Special Agent Mark Benford works for the Los Angeles Field Office of the FBI. On the outside looking in, he seems to have the perfect life: a beautiful wife, an adorable daughter, a great home, two cars in the garage…
But the garage door is broken, and his marriage has suffered from Mark’s struggle with his inner demons. The birth of his daughter, Charlie, caused him to sober up. The shining light in his life, Charlie gave him the strength to keep the demons at bay.
Olivia Benford (Sonya Walger):
Dr. Olivia Benford is a successful trauma surgeon. Strong and driven, she thrives on the challenges of her job. She’s tough when it comes to mentoring her interns, but her vast knowledge and compassion for her patients garners respect from the medical staff. Much of her success stems from her love of children, especially her daughter, Charlie.
Though her marriage to Mark has had its ups and downs, she is fearlessly devoted to him, and she recognizes that there is a lot of love there and is doing what she can to make it work.
Aaron Stark (Brian F. O’Byrne):
Aaron Stark is a hard-working technician for the Los Angeles Department of Water and Power. Aaron has had his share of rough times. A prison stint, a divorce… but nothing could compare to the pain he felt when two uniformed men stood on his front porch and told him that his daughter, Tracy, had been killed in Afghanistan. Aaron finds solace in Alcoholics Anonymous and through sponsoring Mark Benford. Aaron’s honesty, insight and easygoing manner enable an effortless rapport with Mark. Aaron is the person to whom Mark confides his darkest secrets.
Bryce Varley (Zachary Knighton):
Bryce Varley is on the verge of making a life-threatening choice. He’s dedicated his life to the pursuit of becoming a doctor. Upon receiving his M.D., he procured an internship with Olivia Benford’s supervision. The hours are hell, which makes it impossible for Bryce to have any outside pursuits or even love interests, which is hard for a man in his twenties. Without these outlets, Bryce’s sharp mind can sometimes go to very dark places.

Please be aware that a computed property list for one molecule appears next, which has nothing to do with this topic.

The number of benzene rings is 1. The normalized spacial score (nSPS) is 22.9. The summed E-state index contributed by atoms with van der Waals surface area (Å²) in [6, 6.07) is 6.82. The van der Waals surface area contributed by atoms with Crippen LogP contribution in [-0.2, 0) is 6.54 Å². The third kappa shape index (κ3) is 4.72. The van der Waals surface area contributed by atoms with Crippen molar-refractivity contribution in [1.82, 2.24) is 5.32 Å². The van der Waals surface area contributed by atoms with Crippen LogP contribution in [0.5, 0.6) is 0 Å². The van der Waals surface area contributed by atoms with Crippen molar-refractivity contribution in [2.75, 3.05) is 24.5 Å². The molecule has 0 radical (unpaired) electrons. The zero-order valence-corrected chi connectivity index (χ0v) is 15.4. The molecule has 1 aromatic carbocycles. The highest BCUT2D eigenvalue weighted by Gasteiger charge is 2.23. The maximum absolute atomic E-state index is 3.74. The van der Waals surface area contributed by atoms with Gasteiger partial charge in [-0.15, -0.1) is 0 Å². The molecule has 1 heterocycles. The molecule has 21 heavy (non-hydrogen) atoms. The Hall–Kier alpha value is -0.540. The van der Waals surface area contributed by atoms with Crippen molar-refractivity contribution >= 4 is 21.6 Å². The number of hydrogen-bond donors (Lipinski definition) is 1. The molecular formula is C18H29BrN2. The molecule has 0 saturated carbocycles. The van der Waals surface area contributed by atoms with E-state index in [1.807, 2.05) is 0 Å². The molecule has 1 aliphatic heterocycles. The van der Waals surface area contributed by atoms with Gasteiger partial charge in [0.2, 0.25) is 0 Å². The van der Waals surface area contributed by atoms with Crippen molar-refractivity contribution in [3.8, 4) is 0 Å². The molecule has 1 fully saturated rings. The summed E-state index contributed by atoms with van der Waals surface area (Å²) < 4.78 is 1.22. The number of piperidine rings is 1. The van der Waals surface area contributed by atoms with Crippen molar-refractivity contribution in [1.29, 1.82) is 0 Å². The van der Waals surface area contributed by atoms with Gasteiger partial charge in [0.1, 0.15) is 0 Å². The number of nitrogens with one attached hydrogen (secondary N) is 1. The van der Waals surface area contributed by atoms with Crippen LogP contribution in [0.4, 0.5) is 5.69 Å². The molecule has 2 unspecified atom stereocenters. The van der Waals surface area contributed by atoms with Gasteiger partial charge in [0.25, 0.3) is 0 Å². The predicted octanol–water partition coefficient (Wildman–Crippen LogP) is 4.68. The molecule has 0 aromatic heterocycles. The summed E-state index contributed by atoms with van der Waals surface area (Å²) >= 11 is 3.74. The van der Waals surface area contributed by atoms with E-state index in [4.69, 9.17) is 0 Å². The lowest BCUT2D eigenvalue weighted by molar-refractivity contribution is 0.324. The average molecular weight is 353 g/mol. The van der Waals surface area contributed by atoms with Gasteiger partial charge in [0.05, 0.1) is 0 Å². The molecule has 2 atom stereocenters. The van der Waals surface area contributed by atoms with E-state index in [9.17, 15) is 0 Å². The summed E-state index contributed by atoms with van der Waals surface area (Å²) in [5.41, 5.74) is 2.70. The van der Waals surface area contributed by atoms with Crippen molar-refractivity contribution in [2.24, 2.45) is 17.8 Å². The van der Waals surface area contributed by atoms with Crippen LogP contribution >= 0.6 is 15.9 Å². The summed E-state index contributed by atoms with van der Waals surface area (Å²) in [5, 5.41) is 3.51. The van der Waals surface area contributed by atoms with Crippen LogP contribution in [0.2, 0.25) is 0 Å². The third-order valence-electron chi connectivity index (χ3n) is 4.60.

Demetri Noh (John Cho):
Special Agent Demetri Noh is Mark’s partner in the FBI. At the age of 32, he’s one of the younger agents in the Field Office. His youthful exuberance leads him to jump to conclusions before gathering all of the facts. Patience is something the more seasoned Mark is trying to teach him. The one area where Demetri is forced into methodical thinking is in planning his wedding with his fiancée, Zoey. If he’s not careful, she may find out what he’s been hiding from her.
Janis Hawk (Christine Woods):
Janis Hawk is an extremely smart and talented agent for the FBI. She’s a bit of a tomboy with a quick wit. With all of her attributes, her colleagues find it surprising that she’s still single. The fact is, she’s a disaster when it comes to dating.
Lloyd Simcoe (Jack Davenport):
Dr. Lloyd Simcoe is a brilliant and successful quantum physicist who is Associate Director of the Plasma-Wakefield Program at NLAP (National Linear Accelerator Project) in Northern California. Separated for several years from his wife and young son, Dylan, Lloyd has been solely focused on making his mark in the scientific world. His not-so-secret ambition is to win a Nobel Prize.
Following the tragic death of his estranged wife during the GBO, Lloyd has suddenly become a single father to a son he barely knows, a boy whose autism presents an even greater challenge to learning how to parent. Effortlessly charming, Lloyd learns to bond with Dylan by developing his skill in the art of magic.
Nicole Kirby (Peyton List):